Dulce is all about strategically converting beans into delicious desserts from designer Julio E. Nazario and published by Stronghold Games. Players will plant fields of cacao, coffee, peanuts and vanilla, eventually harvesting these beans to deliver to factories. Let’s dig into this resource management game and see what sweet treats it serves up.
Farm to Table
Each player has a board that contains a score tracker and 4 starter factories. You’ll choose a lead player to to remove 4 cards from their deck and shuffle the remaining 20 cards. Each round the lead player will pull the top card of their deck and announce the number to the other players at the table.
In each of the 20 rounds, players will use the same exact card but the way you use it is totally up to you. Cards can be used as fields, factories or can be discarded to harvest beans.
Planting a field means that you add the card to your player board. You can overlap and even gain bonuses by placing like bean types on top of one another. When you add the field to your board, you’ll add the beans of the corresponding colors that represent the 4 bean types.
Building a factory lets you add the card factory side up next to your player board. The factory will tell you what beans it needs to create its confectionary masterpiece. Each time a factory creates a dessert, you score a single victory point.
Discarding a card allows you to harvest beans from a single row or column on your player board. It’s important to diversify your fields when planting them so your harvest action can produce a variety of beans.
I really like the multi-use cards the Dulce gives players. Using a card for one thing means your missing out on something else. Careful planning will mean your harvests and dessert production will lead to multiple points, especially in later rounds.
At the end of the round, if any of your factories can produce desserts, you score points for each of them that are produced.
Dulce has an engine-building mechanic with the way that beans create byproduct when they are used in the factories. Each resource shown on the factory cards have 1 to 3 circles for each bean. Beans are harvested at a level 3 resource. They can be used as any level resource after being harvested. Players get the most bang for their buck when they have factories that use a level 3 resource and another factory that can use the byproduct of the bean as a level 2 resource.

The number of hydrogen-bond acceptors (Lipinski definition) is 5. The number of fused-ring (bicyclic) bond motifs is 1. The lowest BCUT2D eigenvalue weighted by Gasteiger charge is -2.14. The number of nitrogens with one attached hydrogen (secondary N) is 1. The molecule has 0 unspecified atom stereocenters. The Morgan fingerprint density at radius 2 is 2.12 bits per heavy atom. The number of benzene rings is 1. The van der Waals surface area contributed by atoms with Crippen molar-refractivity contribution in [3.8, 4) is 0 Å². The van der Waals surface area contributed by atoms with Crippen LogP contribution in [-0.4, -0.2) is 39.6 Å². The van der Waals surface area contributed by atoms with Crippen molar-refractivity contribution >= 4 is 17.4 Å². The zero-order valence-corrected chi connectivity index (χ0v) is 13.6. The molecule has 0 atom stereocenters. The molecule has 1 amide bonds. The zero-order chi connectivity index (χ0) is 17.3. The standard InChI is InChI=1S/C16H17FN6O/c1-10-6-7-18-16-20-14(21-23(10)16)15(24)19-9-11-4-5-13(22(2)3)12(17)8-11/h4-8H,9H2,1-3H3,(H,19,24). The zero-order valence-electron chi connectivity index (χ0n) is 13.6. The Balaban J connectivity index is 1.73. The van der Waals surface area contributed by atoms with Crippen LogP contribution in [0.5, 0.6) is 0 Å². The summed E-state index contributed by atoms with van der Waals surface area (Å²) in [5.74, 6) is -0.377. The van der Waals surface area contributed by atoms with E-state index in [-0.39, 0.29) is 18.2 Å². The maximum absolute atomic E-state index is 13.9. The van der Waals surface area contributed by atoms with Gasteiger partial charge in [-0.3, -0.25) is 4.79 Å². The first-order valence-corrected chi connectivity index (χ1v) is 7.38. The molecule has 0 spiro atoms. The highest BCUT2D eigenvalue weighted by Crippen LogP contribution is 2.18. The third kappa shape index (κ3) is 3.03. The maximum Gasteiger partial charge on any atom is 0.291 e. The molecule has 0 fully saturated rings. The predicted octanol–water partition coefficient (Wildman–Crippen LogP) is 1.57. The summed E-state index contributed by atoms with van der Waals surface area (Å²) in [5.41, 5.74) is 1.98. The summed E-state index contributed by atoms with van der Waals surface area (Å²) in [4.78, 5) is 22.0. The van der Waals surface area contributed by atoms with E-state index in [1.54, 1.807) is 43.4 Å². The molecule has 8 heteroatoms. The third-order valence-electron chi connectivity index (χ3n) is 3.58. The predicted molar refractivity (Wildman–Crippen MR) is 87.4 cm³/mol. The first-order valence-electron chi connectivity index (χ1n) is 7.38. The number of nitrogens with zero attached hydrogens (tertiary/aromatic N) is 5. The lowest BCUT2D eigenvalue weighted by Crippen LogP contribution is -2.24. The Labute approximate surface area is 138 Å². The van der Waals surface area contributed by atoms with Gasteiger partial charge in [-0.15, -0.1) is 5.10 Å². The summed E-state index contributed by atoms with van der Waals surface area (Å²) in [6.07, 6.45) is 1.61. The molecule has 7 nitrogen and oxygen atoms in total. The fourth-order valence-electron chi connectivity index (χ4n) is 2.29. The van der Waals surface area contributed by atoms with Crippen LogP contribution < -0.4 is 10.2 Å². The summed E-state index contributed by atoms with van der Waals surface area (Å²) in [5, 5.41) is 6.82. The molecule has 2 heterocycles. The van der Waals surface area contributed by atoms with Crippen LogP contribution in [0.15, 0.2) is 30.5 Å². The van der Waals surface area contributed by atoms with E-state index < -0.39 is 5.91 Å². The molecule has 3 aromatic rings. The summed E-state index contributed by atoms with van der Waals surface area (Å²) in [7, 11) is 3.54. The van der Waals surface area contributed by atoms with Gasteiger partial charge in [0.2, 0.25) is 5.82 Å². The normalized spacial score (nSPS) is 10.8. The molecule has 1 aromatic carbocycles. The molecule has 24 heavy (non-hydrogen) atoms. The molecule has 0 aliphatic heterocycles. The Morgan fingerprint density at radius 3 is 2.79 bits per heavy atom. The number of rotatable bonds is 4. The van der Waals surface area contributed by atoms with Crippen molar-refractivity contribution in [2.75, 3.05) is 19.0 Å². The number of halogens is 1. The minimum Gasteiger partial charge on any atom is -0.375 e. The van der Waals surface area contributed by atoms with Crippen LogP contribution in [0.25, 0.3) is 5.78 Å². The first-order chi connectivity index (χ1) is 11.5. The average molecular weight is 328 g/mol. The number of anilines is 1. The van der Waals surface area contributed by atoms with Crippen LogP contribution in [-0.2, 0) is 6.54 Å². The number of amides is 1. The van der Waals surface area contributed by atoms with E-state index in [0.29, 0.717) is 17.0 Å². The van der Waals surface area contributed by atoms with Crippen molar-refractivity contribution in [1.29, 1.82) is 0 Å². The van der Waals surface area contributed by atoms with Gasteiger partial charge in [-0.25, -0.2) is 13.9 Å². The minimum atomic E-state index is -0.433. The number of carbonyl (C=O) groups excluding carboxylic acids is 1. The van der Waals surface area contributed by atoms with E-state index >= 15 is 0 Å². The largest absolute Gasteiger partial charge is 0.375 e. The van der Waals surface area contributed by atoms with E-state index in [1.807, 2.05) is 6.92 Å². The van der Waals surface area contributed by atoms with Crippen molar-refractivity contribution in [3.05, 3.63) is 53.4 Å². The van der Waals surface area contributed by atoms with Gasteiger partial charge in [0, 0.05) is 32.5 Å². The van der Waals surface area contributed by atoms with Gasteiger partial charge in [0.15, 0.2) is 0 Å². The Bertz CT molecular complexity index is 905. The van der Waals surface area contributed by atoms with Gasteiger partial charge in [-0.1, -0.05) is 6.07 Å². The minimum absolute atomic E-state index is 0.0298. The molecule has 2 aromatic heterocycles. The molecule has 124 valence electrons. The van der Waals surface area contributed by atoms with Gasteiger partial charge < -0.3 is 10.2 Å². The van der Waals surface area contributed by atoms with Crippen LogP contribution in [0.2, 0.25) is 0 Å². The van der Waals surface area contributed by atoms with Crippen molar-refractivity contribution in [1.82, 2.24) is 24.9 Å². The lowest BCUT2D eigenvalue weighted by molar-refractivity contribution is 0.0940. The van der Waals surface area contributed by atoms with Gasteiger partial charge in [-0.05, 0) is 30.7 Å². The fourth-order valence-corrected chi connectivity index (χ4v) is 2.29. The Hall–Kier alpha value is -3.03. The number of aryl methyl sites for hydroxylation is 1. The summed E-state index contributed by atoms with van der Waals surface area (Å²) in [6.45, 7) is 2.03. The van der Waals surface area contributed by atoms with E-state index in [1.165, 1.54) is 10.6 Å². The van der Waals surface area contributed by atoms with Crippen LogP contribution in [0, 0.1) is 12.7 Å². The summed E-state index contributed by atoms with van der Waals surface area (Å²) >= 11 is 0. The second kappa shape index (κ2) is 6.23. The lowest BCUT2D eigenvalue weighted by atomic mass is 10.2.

This is a nice efficiency puzzle that awards players who really think through the factories that they build. Even when a byproduct can’t be used by a factory, your chicken can eat the beans! Your wooden chicken meeple will feast on leftover beans. Players can move their chicken backward 3 spaces for a single egg resource. These eggs can be used as wilds but don’t produce any byproduct.
After the 20th card is revealed, the game is over and the player with the highest score wins.
Dessert for One
Dulce’s gameplay is smooth and the game ramps up nicely during the 20 rounds. The color choices are warm and inviting and I love the isometric illustrations throughout the cards and player boards. We’ve had a couple friends and family mention that they’ve struggled with the color choices for the resource cubes. We found new players regularly assigning the wrong cubes for vanilla bean, peanuts and eggs.
I think it’s worth mentioning that Dulce is pretty much a solo game that has 4 player boards in the box. Nothing your opponent does will affect your game. You’re really only comparing scores at the end of the game with hopes that you come out on top. At most, you’ll find yourself looking over at your opponents to check their score to make sure you’re in the lead.
Personally, this isn’t a big issue for me because I really enjoy the mechanics of the game. But, for players looking for some sort of interaction with the people around them, this game probably isn’t for you. Dulce doesn’t spur me into competitive gameplay. It’s more of a casual stroll by myself, eventually arriving back home to share how great my walk was with my “competitors”.
Dulce is going to be a game that comes to the table on a relaxing weekend morning rather than a game night with friends. Overall Dulce is a delicious little resource puzzle that can be enjoyed even when no one else is at the table.
- Delightful artwork from box to cards
- Creating an engine to use the beans byproduct works so well
- Tough decisions from round to round keeps players engaged
- Every game is a solo experience
- Decisions later in the game can cause AP in some players